Watch parts containers, also sometimes referred to as parts holders, parts trays, storage boxes, compartment boxes or just simply pots, may not be regarded as essential by some, but they sure do make life a lot easier.
You will use these every time you work on a movement, not only to store parts you’ve removed, but also to avoid contaminating cleaned parts with dust and other particles. They also allow you to group parts together that relate to the same section of the movement. I have quite a few of these and try to use a new parts container for each movement I am working on simultaneously on to avoid mixing-up parts.
They can also be used to safely store spare or donor watch movements and parts for future use as and when required. Make sure to label these if you do.
There is a vast array of options available to you but my points below may help you make your own choices:
- First and foremost, you do not need to purchase specific parts containers from your standard watchmaking tool suppliers. There may be suitable containers around the house that can serve the same purpose. Especially for dirty parts and donor parts. Boxes with compartments you have previously used to store screws or buttons would be perfect. Another good option is an organiser box that can be purchased from any hardware or hobby shop.
- I would strongly urge you to only consider options with lids in order to keep any recently cleaned parts dust-free until you are ready to reassemble. Especially as sometimes a movement could be in a disassembled state for weeks if you need to source a replacement part.
- There are boxes that are divided into several sections, which can be used to organise parts, or boxes that contain multiple individual pots each with their own lid.
- I prefer the latter. First each pot has its own lid, plus the box is sealable so there are two levels of containment if you were to accidentally drop it. Second and how I work, when I work on a movement, I like to take out the individual pot required and then return it to the box when I am done. You can also buy individual pots in various diameters as required. See how you work and find a solution that works for you.
- They can be purchased in various materials including plastic and aluminium. I find the aluminium option has the added benefit of being able to double up as cleaning pots. This is very handy and allows you to minimise cleaning and rinsing solution waste. You cannot use cleaning fluid in plastic pots, as it will dissolve them.
- Always go with a lighter colour, as it makes seeing smaller parts much easier.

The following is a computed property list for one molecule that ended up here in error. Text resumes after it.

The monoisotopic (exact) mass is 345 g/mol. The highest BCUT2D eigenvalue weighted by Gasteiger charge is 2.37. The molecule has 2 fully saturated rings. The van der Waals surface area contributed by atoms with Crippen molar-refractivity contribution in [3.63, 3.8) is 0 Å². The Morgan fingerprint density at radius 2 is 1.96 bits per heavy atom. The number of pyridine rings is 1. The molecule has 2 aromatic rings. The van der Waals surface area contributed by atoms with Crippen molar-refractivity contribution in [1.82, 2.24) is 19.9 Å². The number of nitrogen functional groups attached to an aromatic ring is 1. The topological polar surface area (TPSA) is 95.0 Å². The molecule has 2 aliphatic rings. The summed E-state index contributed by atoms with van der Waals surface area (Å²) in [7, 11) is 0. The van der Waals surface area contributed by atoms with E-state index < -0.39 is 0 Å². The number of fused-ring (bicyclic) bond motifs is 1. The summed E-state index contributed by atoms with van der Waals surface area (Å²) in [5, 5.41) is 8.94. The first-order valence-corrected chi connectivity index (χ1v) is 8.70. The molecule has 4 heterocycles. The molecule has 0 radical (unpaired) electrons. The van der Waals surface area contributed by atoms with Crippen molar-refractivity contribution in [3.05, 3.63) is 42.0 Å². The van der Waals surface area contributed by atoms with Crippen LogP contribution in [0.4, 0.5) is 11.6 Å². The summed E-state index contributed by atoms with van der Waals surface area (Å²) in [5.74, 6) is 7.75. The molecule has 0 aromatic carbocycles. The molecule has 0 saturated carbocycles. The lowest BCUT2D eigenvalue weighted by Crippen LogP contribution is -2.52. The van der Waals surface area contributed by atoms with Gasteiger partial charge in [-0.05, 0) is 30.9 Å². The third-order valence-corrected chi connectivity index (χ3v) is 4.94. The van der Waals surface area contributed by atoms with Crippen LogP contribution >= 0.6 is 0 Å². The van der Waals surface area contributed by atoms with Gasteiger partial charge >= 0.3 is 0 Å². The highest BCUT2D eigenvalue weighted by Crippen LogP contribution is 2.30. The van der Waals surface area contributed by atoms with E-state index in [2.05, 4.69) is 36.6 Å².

- Size of each section/pot is also an important factor you will need to consider. If these are too large, then you will need multiple boxes to group relevant parts together for one complete movement. If you go too small; then you will not be able to store movement plates or bridges together with the other parts. I’ve found that 3cm and 5cm diameter options work best for me. The 3cm pots are perfect for most if not all of the movement parts including plates and bridges, so this is the size of most of my parts containers. I find boxes of roughly 12-20 pots gives me enough sections to group parts as needed. The more movements I work on the more I familiarise myself with which parts are related and need less separate containers.
- The 5cm pots are perfect for most watch crystals, cases and case backs that are always bigger than the movement itself. I buy these as individual pots.
I bought various types of parts containers over the months until I understood my needs better. Originally, I bought these round plastic parts containers with rotating lids. These were very cheaply made and did not sit flat due to the rotating pin in the centre, which made them unstable to work with. Also, the rotating lid did not sit flush on the top so there was enough space for parts to be able to jump between sections during transport.
I even bought a couple of secondhand electrician’s organiser boxes from a car boot sale for a pound. I still use them for disassembled parts, but they are made from a dark grey plastic, which makes it harder to see the smaller parts.
Another option to save money is to use the small single serving glass jam jars that are commonly found in hotels. These probably aren’t as convenient for storing a whole movement worth of parts, but for specific parts or for storing clean and rinse solutions for manually cleaning parts, they are perfect.
Whatever you choose, I suggest you designate some of your parts containers for dirty disassembled parts that you’ve removed from a movement and others for cleaned parts that are ready to be assembled. This will help minimise contamination and reduce the amount of time you spend cleaning your parts containers. Rubbing a little Isopropyl Alcohol (IPA) or rinse solution is perfect for this.
- Basic Variety = around £2-10, depending on size and material
These will definitely be one of the lower costs tools you buy, but you will eventually need at least 4-5. I suggest you only buy one or two to begin with to confirm they work for you before buying more. Also try and use boxes you may have at home to save some money.
If you think I’ve missed anything or have anything to add, please comment below.